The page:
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Dreamforce Day 3: Industry Disruption and Marc Benioff’s Angst

Salesforce-Fortune

James AndersonDREAMFORCE ’16 — Businesses must follow their customers’ voices if they want to succeed.

A group of chief executives echoed that advice during the Fortune CEO Series panel on Thursday at Salesforce’s Dreamforce conference.

Salesforce CEO Marc Benioff joined leaders from powerhouse companies like Schneider Electric and Deutsche Bank to discuss how their respective industries are changing.

Many of them are facing significant disruption.

Kim Hammonds, chief operating officer for Deutsche Bank, said the financial-services space is undergoing upheaval as a result of customers demanding that the business match their lifestyles. In this case, the customers don’t want to drive to the bank.{ad}

“Customers are not going to walk to into the branches for the historical experiences that they had in the past,” she said. “Almost 45 percent of our customers now only go into the branch one time a year. And that’s going to be like 70 percent in a couple of years.”

Bernard Tyson, who runs the health-care giant Kaiser Permanente, said a similar trend is impacting his industry.

“Because we were ‘all-knowing, all-mighty, all-everything,’ we built the entire health-care industry where you’d have to come to us,” he said. “So we subjected you to coming to a hospital, coming to a medical office building, or wherever we wanted to practice ‘medicine.'”

He said Kaiser is shifting its practice to emphasizing health, prevention and early treatment, rather than simply making its revenue “fixing” health problems. And it might take the customer-centric model one step further.

“Eventually, I can see hospitals being at homes, that there’s no need for everybody to come into a hospital. The future with technology is going to be that people can be at home. The future of technology is going to be that there are going to be medical wearable devices.”

Benioff said businesses need to be listening to their customers in order to build trust. He brought up Theranos – the blood-testing provider that announced layoffs and location closings on Thursday – as an example of a company with a “trust crisis.”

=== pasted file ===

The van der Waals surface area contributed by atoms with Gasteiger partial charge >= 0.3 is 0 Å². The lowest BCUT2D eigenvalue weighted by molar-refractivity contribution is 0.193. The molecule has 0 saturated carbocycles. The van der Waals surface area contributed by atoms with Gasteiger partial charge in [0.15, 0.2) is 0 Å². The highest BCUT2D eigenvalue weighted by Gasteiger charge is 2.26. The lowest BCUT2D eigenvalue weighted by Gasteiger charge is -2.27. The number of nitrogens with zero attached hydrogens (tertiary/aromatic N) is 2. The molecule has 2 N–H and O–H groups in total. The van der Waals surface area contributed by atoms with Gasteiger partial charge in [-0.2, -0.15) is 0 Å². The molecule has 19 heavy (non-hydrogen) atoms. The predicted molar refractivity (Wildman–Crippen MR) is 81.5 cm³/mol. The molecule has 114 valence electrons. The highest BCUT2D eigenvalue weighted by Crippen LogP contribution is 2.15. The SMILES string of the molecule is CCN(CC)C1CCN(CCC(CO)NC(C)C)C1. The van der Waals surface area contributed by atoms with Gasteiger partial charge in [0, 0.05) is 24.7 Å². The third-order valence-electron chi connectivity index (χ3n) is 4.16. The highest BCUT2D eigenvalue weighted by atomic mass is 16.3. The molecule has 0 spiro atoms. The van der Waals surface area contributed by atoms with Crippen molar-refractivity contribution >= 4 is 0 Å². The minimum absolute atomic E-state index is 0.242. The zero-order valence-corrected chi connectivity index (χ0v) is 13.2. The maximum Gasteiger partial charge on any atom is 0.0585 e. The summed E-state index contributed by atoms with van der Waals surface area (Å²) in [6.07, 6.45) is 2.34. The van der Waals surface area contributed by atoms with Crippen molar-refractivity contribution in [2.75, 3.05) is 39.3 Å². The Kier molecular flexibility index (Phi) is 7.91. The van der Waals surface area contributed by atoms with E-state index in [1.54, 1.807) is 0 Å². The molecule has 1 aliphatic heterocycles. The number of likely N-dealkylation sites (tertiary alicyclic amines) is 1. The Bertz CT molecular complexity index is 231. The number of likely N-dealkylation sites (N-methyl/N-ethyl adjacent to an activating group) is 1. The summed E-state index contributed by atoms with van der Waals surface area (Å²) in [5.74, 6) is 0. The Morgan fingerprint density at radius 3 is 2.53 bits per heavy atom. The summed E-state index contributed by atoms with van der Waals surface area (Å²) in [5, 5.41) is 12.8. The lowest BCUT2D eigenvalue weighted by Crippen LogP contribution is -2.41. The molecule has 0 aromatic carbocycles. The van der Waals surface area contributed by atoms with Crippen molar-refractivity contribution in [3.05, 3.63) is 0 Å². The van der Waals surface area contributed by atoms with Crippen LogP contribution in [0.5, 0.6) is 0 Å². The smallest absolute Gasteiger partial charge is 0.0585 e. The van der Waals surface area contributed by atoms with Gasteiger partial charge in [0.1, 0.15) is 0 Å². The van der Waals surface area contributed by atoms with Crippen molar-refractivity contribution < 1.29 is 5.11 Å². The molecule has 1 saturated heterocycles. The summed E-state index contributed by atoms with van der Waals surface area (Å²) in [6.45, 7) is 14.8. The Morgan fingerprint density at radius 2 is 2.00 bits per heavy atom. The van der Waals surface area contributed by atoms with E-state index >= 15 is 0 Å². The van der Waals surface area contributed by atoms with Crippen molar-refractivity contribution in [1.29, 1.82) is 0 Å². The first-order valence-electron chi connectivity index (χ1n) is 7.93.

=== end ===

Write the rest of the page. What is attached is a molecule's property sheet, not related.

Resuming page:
“You want to stay in that zone where you have trust in your customers and your partners and with your community … you have to get out there and listen to the customers,” he said.

Moderator Adam Lashinsky started the panel by jokingly asking Benioff if he had finished acquiring Twitter backstage. Benioff, who has been trying to …

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… temper rumors that Salesforce is interesting making a bid for the social-media company, played along with the joke but didn’t hear any more questions about the rumors.

Instead, the final question for the cloud pioneer surrounded his very public efforts to make Salesforce a humanitarian company. Much of this year’s Dreamforce conference has emphasized diversity and equality. Salesforce partnered with (Red) to raise money for AIDS relief, Will.i.am used the keynote stage to share his desire to improve education in the inner city, and Bono even took several minutes out of his band’s fundraiser concert to tear into Donald Trump.

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Lashinsky asked why business should feel obligated to work for the good of society.

“Mostly because things are pretty screwed up, and if we don’t all do something together, we’re all going to be in a lot of trouble,” he said. “I certainly didn’t get this in business school, and I certainly didn’t get this when I was working at Oracle.”{ad}

The dig at Oracle is nothing new. Benioff spent 13 years at the company, where he said stock prices continually rose along with a “really empty feeling,” according to Business Insider. He said he wanted the corporation to give back to the community more, and even when the company created a charity, he lamented the lack of cultural change within Oracle.

But that wasn’t the end of the story, and it’s no surprise how Dreamforce has become one of Benioff’s vehicles for social change.


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